“Global warming is one of the most serious challenges facing us today. To protect the health and economic well-being of current and future generations, we must reduce our emissions of heat-trapping gases by using the technology, know-how, and practical solutions already at our disposal.”
And then, of course, yesterday we had Professor Duffy say this:
“Carbon dioxide CO2 is a trace. It is less than 400ppm (parts per million) or 0.04% of all the atmosphere (on a dry basis). Surprisingly, less than a fifth of that is man-made CO2 (0.008% of the total), and that is only since the beginning of the industrial era and the rapid increase in world population.”
and what is more…
“Climate and local weather is forever changing. Sure we must minimise pollution of our air and water systems with obnoxious chemical and particulates, and not treat them as ‘sewers’. But even doubling or trebling the amount of carbon dioxide will virtually have little impact, as water vapour and water condensed on particles as clouds dominate the worldwide scene and always will.”
Oh the possibilities.

September 5, 2008 7:51 am

From Wikipedia:
“According to the George C. Marshall Institute, the UCS was the fourth-largest recipient of foundation grants for climate studies in the period 2000-2002, a fourth of its $24M grant income being for that purpose.
According to Charity Navigator, an independent, non-profit organization that evaluates American charities, the UCS maintained $20,575,731 in assets, $5,514,946 in liabilities, $15,060,785 in net assets, and $14,112,057 in working capital, as well as $10,058,784 in program expenses, $813,335 in administrative expenses, and $1,703,907 in fundraising expenses in fiscal year 2006.”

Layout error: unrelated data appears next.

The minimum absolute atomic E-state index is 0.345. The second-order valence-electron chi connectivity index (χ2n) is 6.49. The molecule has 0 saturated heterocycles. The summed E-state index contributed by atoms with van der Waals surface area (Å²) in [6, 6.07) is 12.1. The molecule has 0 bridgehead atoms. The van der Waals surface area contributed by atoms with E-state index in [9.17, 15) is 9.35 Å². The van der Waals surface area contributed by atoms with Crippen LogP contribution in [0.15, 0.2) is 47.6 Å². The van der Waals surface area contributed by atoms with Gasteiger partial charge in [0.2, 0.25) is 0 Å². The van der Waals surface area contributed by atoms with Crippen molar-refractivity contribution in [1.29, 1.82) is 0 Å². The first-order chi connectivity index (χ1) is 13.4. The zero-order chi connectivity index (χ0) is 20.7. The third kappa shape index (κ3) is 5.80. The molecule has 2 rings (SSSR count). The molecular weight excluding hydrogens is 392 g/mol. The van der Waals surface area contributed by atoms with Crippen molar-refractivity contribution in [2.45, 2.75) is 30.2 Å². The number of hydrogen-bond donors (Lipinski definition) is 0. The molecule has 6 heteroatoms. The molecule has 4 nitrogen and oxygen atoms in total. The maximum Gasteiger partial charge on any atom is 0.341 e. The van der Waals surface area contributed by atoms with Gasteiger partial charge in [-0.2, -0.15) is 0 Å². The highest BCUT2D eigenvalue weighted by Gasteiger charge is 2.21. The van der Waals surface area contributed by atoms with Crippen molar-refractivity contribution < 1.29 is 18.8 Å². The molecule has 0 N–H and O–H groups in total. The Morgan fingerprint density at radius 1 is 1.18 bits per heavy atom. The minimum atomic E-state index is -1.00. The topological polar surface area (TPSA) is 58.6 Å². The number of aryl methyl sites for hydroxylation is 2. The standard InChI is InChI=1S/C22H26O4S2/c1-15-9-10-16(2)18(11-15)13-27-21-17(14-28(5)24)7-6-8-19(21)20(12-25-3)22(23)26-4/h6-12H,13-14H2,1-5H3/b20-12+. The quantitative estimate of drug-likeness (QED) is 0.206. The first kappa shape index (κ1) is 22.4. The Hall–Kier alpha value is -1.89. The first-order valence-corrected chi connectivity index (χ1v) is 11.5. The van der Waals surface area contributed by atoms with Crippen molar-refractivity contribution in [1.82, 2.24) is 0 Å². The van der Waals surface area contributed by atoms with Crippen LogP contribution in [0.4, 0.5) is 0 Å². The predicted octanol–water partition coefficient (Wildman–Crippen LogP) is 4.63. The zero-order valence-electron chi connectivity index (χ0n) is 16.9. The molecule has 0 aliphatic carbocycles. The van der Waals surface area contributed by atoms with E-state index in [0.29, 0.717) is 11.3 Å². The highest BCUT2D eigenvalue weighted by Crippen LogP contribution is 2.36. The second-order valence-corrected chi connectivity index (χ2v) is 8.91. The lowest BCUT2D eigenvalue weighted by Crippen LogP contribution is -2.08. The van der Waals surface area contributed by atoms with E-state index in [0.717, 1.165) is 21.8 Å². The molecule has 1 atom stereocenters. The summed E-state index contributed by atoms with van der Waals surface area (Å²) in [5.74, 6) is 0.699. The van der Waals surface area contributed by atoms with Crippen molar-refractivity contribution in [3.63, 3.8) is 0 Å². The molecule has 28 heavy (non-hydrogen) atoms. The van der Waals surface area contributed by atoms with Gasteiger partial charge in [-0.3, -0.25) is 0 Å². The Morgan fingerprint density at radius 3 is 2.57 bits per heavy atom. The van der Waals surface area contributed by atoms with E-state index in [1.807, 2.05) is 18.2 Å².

Also if I remember the membership stats correctly, the non-scientists out number the scientists.

September 5, 2008 7:53 am

It would be funny to have the UCS publish stories you can find on . Credulous as they are, it ‘s even more probable than not.

“(Frosty Cove, Alaska) Few places on Earth have suffered the ravages of global warming more than Alaska. While recent news reports have highlighted accounts of the native Inuits’ snowmobiles falling through the ice, threatening their traditional way of life, there are isolated parts of Alaska have been completely transformed by global warming.
Possibly the most frightening example of this climate catastrophe that continues to unfold before the eyes of humanity is the case of Frosty Cove, Alaska. Once dominated by a pristine ice field, with a slowly advancing glacier dumping its frigid cargo into the sea, the Cove’s original beauty has been forever lost.
Totally devoid of the ice and magnificent rock outcropping that once adorned the lanscape, Frosty Cove has become the poster child for the ravaging effects of global warming. In the accompanying pair of photographs, taken only twenty years apart, the environmental degradation is immediately obvious. Types of vegetation totally foreign to Alaska have invaded the region, upsetting the delicate ecological balance that once existed. Clouds of mosquitos, once so abundant in the cool moist climate of Alaska, have all but disappeared.
“We have been astounded by the environmental degradation that has occurred at Frosty Cove”, said Dr. John Striker, director of Alaska’s Cold Preservation Institute. “This level of transformation in only twenty years is sobering — clearly, global warming has gotten out of hand in Alaska, and now other fragile ecosystems in polar regions are threatened as well”.

Read the source for photos
Reply by JG: Now that’s what I mean by wit!

Mike Bryant
September 5, 2008 7:55 am

Somehow, I don’t think they will publish
“Baby Ice- The Journey, The Perils, The Triumph”

September 5, 2008 8:28 am

Eye well bee shore two ewes ah spiel Czech arr.

Richard deSousa
September 5, 2008 8:42 am